KPU announces Molly Cross-Blanchard as the Indigenous writer-in-residence
Cross-Blanchard is a Métis poet, writer, and editor
Kwantlen Polytechnic University announced Molly Cross-Blanchard as the first Indigenous writer-in-residence at the institution last month.
Cross-Blanchard was born in Treaty 3 in Ontario, and raised on Treaty 6 in Saskatchewan. She currently lives in Vancouver, and has a Bachelor of Arts in English from the University of Winnipeg and a Masters of Fine Arts in creative writing from the University of British Columbia. She is the former poetry editor of PRISM international and former publisher of Room magazine.
Initially, Cross-Blanchard applied as an instructor to the creative writing department at KPU to replace someone who wasn’t able to teach this semester.
“I wasn’t sure that I was going to be able to take that class because they weren’t sure if that person would be away,” Cross-Blanchard says.
The chair of the department emailed to inform her that KPU was open for applications for an Indigenous writer-in-residence and encouraged Cross-Blanchard to apply.
“I went through the application process and was successful and was so happy because it was a great opportunity. And then I ended up teaching also, so I get to wear two hats at KPU this term,” she says.
“I am really looking forward to meeting with students because I think the most change happens on an individual level where you’re working one-on-one with someone.”
While doing her master’s degree, Cross-Blanchard was at a poetry workshop reading out a poem about Métis history, but none of her classmates understood the content. There were two writers-in-residence at the time, Katherena Vermette and Alicia Elliot.
“Katherena spoke up and explained to the class what the poem was doing, because she did have that context and that lived experience,” Cross-Blanchard says.
“It was just such a moment for me, where I felt so grateful to have someone who got where I was coming from, and just understood me. I wanted to be that person for another student, because I know how important it is.”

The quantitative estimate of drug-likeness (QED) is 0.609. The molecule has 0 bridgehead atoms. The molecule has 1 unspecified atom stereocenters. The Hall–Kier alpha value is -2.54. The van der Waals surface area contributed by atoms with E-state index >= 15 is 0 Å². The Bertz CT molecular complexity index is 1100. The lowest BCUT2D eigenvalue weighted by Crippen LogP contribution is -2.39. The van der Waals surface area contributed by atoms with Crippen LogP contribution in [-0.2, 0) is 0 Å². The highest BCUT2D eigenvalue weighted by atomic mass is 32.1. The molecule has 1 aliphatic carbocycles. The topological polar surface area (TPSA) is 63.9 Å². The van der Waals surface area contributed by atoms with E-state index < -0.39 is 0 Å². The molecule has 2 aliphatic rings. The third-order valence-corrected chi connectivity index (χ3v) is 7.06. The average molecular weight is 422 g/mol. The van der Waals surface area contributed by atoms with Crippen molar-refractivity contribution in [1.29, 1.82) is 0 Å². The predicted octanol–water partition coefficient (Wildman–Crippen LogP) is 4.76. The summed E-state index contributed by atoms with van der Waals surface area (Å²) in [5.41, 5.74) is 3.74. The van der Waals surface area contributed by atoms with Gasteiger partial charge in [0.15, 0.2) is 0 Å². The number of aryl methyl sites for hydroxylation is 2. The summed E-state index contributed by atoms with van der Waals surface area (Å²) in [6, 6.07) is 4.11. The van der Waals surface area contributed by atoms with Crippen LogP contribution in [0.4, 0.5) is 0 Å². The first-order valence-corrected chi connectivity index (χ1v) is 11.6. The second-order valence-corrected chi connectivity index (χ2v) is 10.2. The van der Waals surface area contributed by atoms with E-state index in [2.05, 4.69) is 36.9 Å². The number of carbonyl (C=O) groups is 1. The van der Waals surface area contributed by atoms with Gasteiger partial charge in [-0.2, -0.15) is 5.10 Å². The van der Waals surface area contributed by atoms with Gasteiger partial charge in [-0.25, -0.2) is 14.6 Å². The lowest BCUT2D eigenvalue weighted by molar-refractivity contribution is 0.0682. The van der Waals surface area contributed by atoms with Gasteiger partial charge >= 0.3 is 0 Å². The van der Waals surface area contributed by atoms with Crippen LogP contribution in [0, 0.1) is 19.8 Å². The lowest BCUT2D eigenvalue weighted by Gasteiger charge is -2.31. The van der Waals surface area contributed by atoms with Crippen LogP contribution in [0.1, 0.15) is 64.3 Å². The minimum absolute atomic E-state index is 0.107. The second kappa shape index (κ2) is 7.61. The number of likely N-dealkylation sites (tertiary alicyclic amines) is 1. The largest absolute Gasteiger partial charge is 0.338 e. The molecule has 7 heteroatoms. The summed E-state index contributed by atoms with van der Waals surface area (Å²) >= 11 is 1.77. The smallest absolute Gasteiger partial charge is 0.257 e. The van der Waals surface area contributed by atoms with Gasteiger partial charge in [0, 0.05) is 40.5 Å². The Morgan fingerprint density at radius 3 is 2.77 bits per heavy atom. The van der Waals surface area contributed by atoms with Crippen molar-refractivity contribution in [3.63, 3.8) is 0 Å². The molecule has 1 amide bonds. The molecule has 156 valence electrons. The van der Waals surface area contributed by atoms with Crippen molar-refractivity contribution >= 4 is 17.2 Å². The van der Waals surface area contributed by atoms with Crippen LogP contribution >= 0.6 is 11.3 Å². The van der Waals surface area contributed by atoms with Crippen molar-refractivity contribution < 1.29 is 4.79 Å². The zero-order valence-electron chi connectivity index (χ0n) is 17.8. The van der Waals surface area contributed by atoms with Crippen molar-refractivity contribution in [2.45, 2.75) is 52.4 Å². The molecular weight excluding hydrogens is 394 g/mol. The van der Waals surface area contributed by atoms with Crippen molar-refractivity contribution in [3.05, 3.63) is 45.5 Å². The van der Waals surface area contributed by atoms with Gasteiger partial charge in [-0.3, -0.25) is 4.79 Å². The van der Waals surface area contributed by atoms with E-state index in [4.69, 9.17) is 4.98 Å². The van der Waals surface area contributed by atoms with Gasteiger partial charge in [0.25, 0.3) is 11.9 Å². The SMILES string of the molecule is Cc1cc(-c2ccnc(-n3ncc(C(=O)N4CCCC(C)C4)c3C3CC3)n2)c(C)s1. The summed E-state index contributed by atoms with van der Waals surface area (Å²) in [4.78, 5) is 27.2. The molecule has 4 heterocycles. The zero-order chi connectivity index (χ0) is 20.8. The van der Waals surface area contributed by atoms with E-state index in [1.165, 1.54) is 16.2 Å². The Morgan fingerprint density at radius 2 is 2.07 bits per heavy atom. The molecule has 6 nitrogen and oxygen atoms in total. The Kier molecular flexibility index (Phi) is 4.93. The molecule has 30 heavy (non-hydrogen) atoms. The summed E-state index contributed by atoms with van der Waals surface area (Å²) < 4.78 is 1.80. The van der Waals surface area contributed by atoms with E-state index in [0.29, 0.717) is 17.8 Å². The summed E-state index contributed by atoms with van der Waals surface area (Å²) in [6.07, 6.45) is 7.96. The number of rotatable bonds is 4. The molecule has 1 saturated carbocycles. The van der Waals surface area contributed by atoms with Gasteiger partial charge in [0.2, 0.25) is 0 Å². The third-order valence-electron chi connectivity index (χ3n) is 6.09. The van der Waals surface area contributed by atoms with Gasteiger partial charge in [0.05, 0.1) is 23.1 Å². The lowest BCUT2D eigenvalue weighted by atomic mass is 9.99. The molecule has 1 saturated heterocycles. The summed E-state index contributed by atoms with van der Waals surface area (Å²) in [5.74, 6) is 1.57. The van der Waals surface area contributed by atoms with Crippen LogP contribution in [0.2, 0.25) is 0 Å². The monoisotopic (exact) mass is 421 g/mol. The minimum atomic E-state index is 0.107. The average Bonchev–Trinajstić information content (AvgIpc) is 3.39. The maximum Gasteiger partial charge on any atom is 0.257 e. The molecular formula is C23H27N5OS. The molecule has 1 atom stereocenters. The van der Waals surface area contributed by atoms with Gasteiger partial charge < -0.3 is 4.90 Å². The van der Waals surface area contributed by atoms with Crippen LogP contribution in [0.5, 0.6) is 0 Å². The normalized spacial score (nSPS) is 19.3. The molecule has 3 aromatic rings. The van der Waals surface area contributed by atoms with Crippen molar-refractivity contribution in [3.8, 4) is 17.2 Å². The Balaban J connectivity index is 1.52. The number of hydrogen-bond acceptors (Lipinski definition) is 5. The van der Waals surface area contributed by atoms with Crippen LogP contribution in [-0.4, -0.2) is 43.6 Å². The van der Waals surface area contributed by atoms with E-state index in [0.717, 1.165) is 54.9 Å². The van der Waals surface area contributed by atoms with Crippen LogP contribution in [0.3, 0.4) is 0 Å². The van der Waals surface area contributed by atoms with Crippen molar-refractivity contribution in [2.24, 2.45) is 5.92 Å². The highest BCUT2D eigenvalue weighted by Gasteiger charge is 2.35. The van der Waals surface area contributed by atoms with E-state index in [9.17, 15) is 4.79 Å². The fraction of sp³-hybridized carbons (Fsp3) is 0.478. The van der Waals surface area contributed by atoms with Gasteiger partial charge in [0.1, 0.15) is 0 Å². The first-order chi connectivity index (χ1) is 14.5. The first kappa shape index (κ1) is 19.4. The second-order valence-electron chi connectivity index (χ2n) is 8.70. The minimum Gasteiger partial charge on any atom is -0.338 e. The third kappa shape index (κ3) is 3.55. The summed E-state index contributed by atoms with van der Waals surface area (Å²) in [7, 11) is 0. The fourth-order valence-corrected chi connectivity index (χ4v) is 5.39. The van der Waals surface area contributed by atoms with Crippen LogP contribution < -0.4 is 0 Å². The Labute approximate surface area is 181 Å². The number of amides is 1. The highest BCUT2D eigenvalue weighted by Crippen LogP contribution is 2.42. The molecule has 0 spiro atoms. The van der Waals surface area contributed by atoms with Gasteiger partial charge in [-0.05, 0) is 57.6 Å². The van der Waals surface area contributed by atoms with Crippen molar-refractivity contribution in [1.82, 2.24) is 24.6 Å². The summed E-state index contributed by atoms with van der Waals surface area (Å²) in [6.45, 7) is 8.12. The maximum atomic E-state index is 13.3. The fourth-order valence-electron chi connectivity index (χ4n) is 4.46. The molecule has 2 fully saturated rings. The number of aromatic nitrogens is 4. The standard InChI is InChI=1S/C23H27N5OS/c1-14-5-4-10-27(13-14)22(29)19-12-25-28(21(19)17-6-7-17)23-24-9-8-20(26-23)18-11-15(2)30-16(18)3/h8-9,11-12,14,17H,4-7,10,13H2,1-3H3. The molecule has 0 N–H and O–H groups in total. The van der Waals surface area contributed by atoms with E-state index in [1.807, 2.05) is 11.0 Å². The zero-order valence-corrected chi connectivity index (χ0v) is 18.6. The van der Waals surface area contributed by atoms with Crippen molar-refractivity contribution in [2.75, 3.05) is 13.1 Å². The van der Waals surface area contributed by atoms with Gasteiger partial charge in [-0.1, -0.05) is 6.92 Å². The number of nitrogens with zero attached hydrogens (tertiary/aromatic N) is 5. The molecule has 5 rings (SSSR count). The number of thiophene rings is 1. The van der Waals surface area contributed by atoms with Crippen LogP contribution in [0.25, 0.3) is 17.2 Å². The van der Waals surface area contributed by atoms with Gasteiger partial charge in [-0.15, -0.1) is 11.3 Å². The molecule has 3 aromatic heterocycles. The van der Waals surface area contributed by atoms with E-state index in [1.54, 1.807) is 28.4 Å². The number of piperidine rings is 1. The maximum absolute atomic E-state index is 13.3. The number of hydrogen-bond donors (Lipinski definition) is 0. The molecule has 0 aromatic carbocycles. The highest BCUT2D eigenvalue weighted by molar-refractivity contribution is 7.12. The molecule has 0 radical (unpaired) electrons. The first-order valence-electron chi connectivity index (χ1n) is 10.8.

Cross-Blanchard’s debut poetry book Exhibitionist was shortlisted for the ReLit Award for poetry. Her poem First contact: Métis was also shortlisted for a National Magazine Award in June. Cross-Blanchard’s writing topics include shame, feminism, sexuality, body image, anxiety, depression, pop culture, settler Indigenous relations, and romantic love.
“I give a lot of props to KPU for opening up a position like this and paying it fairly. Everyone has been so supportive of anything that I wanted to do in this role,” she says.
“On the other hand, there’s an Indigenous student population who may not have exposure to Indigenous People working in the arts.”
She says many people in the community weren’t aware that Indigenous People can be writers until they went to university.
Cross-Blanchard is looking forward to interacting with students about writing and sharing feedback and answering questions about the publishing industry.
“I’m only around for another two weeks, but anyone should feel free to send me an email and we can set up a Zoom meeting, a phone call, or an in-person meeting. I would love to just meet as many people as possible.”
Students who want to connect with Cross-Blanchard can reach her at firstname.lastname@example.org.